GEITHNER: Just to, again, set the table for our discussion, two other issues. Tell us how you feel about the state of the European banking system in particular. How strong is it today? And what do you think about the prospects for some further steps towards what the Europeans call banking union?
LAUTENSCHLÄGER: Well, first of all, the European banking system is much more resilient than it has been in 2008 or 2010 or 2012. I mean, the aggregate capital right now is beyond the 14 percent capital ratio. It has much more liquidity, huge LCR, a good NSFR. Risk management changed quite a lot. The overall concept, you know, changed quite a lot. We were at the SSM—I mean, I was five years part of the SSM, too. We worked really strongly on cleaning up balance sheet. So not everything is yet done in every country fully, but the ratio of nonperforming loans decreased dramatically over the last four or five years. So overall the European banks are much more resilient.
Now, I have a little bit of a caveat because I do not like this “European banks.” I mean, it’s not that they all are the same. (Laughs.) I don’t know, do you always say “the American banks,” you know? We do have—
GEITHNER: Henry James said about the U.S.: “It’s not a country—it’s a world.” So, yeah, there’s a lot of diversity. (Laughter.)
LAUTENSCHLÄGER: You see? And in the euro area, I mean, we have nineteen countries and we have banking systems, national banking systems, which have homework to do with regard to nonperforming loans. And this is the focus or the first priority. And then we have banking systems which have no problem whatsoever with nonperforming loans, but they might have a problem with too much competition in their national market. So it’s very diverse, very diverse. That’s why I have a problem with these “the European banks.”
What I can say, on average profitability is still too low from my point of view, and there needs still to be homework done. And homework with regard to the business model, homework with regard—and that was one of the horizontal studies we did in the SSM—homework with regard to the internal pricing and the strategy how, you know, business model risk strategy was then implemented in the—in the single business lines. Because we do have about twenty-four of the 110 banks the SSM—the biggest banks of the euro area, which we are supervising—twenty-four of these banks make good results for the last eight years. And they are diverse with regard to the size, so it’s not only small or big or medium-sized. They are—they do not have the same business model. They do not—they are not located in the same countries. So they have no common factor except that all twenty-four are very well in their strategy, that they are agile to change, and that they have a good pricing mechanism, an internal one.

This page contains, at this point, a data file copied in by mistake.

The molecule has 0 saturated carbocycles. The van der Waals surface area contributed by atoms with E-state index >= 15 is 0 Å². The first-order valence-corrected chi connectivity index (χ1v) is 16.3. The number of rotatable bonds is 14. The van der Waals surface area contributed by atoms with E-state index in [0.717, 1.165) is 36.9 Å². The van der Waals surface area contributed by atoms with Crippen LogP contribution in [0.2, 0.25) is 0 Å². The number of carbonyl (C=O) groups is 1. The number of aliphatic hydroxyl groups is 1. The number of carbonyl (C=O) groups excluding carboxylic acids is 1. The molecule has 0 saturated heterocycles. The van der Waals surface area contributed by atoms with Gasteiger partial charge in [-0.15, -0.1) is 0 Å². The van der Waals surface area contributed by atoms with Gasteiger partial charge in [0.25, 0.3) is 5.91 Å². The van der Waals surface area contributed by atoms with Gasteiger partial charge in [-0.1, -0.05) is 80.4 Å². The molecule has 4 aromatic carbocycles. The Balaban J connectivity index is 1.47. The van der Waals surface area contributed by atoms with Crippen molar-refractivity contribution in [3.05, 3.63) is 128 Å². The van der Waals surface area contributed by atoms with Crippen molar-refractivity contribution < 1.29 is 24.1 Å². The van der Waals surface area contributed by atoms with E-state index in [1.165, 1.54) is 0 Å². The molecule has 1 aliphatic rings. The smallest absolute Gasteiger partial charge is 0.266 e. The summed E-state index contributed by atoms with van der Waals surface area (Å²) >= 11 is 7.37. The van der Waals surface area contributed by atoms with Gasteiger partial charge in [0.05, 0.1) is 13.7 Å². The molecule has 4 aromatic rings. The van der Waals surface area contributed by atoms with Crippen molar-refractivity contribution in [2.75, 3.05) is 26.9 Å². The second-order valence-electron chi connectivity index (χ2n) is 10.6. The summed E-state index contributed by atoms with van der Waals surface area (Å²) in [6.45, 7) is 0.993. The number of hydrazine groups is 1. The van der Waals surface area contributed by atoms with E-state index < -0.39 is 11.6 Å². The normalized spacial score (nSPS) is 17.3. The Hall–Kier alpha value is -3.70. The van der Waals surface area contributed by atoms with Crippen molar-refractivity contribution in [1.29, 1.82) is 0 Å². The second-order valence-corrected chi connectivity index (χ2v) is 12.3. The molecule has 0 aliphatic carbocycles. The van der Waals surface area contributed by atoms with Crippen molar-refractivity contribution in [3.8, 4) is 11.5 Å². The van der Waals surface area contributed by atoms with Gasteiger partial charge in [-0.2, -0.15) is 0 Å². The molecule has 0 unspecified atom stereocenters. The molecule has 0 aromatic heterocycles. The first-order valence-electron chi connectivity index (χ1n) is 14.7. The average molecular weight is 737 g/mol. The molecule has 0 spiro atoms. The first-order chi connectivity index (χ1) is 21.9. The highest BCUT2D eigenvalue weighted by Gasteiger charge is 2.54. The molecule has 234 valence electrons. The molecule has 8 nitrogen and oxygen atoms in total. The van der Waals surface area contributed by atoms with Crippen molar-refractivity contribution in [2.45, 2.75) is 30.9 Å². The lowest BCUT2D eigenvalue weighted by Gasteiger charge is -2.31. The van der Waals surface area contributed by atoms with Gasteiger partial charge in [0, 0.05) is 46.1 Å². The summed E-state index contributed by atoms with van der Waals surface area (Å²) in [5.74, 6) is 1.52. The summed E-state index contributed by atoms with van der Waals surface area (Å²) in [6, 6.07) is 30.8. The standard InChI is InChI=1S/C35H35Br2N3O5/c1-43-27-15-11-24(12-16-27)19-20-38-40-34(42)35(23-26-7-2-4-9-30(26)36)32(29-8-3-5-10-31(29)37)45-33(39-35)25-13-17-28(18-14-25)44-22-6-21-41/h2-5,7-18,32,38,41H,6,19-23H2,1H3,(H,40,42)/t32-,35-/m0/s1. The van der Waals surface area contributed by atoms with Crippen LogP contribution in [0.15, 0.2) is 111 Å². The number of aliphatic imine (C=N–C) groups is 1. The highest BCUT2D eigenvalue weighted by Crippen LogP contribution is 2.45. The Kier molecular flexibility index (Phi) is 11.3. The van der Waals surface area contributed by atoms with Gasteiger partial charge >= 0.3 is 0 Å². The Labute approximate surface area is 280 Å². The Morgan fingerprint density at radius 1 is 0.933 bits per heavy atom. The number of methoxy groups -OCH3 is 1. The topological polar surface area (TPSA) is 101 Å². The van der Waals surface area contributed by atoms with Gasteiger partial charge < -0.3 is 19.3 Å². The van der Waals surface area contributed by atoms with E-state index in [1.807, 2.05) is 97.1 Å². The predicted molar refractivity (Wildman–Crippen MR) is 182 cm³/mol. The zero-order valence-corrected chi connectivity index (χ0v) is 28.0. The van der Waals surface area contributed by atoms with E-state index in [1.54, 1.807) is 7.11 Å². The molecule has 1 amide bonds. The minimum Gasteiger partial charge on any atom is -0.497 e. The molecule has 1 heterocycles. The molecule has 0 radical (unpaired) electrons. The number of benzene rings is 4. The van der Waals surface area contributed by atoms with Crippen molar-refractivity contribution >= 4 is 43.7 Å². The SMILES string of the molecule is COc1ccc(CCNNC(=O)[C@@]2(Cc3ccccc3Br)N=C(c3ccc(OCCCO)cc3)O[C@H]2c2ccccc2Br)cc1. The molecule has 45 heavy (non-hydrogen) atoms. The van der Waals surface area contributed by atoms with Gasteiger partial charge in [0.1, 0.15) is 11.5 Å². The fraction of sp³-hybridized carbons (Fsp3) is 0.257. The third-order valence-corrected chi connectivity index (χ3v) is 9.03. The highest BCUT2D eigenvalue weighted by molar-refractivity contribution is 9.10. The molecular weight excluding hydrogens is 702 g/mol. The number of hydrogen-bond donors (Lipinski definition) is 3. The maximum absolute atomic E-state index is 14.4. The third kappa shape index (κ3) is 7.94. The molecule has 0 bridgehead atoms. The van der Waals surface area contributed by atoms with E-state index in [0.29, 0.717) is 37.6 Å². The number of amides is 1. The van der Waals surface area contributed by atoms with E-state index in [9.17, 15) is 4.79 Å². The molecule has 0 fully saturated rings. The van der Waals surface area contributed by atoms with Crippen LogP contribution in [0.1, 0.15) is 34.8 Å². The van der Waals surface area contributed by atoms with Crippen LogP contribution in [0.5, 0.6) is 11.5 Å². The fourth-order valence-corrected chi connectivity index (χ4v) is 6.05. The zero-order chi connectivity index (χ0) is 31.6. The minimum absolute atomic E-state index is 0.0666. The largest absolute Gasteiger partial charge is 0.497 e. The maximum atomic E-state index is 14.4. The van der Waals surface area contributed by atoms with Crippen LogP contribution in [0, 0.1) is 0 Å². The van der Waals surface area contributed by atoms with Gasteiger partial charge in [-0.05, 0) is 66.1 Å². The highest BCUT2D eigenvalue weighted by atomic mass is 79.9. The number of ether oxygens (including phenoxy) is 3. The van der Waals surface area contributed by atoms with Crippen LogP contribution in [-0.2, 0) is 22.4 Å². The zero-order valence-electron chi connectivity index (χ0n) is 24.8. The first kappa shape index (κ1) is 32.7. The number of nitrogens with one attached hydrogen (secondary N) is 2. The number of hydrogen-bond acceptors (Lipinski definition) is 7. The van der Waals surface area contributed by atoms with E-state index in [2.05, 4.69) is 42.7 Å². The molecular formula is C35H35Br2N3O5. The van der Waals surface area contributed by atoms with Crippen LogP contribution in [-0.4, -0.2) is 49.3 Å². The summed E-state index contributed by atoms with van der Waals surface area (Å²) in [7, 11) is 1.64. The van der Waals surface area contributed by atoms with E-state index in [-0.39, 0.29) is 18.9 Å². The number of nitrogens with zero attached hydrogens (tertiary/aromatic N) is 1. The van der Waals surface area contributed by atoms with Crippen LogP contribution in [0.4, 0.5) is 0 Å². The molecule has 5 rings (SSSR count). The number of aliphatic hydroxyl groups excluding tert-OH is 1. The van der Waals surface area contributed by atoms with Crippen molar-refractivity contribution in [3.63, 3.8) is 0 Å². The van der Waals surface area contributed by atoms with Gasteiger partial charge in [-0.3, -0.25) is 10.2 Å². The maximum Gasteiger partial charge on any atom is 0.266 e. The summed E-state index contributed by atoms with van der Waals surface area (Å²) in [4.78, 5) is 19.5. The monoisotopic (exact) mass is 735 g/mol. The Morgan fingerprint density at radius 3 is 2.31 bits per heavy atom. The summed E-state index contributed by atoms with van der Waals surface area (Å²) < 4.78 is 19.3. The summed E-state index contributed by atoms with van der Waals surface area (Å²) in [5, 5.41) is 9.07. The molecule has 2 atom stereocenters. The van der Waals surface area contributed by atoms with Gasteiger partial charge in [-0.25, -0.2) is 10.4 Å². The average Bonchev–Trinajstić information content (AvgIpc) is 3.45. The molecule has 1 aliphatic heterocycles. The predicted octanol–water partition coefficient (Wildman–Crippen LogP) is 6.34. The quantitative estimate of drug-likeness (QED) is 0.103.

GEITHNER: They’re better run.
LAUTENSCHLÄGER: It’s nice to say, yeah. So, from my perspective, there needs to be homework done still. So it does not mean that we can be satisfied. There needs to be—there needs to be a push on the profitability. And to be very frank, there needs to be consolidation, too. We have overcapacity. So that is the status about the European banks.
You ask about banking union, too. I mean, we made huge step forwards by establishing this euro area joint supervision with the ECB in form of the SSM, the Single Supervisory Mechanism, being in charge of the biggest banks in the euro area. Just to give you an idea, these biggest banks cover 80 percent of the banking assets in the euro area if I am informed correctly, because I’m not vice chair anymore since February. Yeah, yeah, it’s 80 percent. And we have about three thousand smaller ones and 110, 114 banking groups with about one thousand banks in there, which are then supervised by the SSM, and we’ve made huge progress there, I mean, that I can say from my own experience.
That is the one part of the banking union. A second part is the Single Resolution Board. And here we have, you know, an authority on the euro area side where we can more or less have a joint assessment and move together. What is still missing is the deposit guarantee scheme on the euro-area level, and I just hope that the high-level working group will make progress. I mean, there is a discussion on do we need more risk reduction before we have a joint deposit guarantee scheme or are we already far enough. From my point of view, I mean, whatever we still need to do on the risk-reduction side before sharing, I mean, it should be a kind of milestone plan where you move on both sides. When you reach certain objectives, you move the next step in the risk sharing, and that should be manageable. But it is very important.
What was decided and what I welcome very much is the backstop to the Single Resolution Fund, which I think is very important. Very important for the discussion on the deposit guarantee scheme in Europe is the reduction in the nonperforming loan book, which was quite successful, I think. But it needs still some more homework.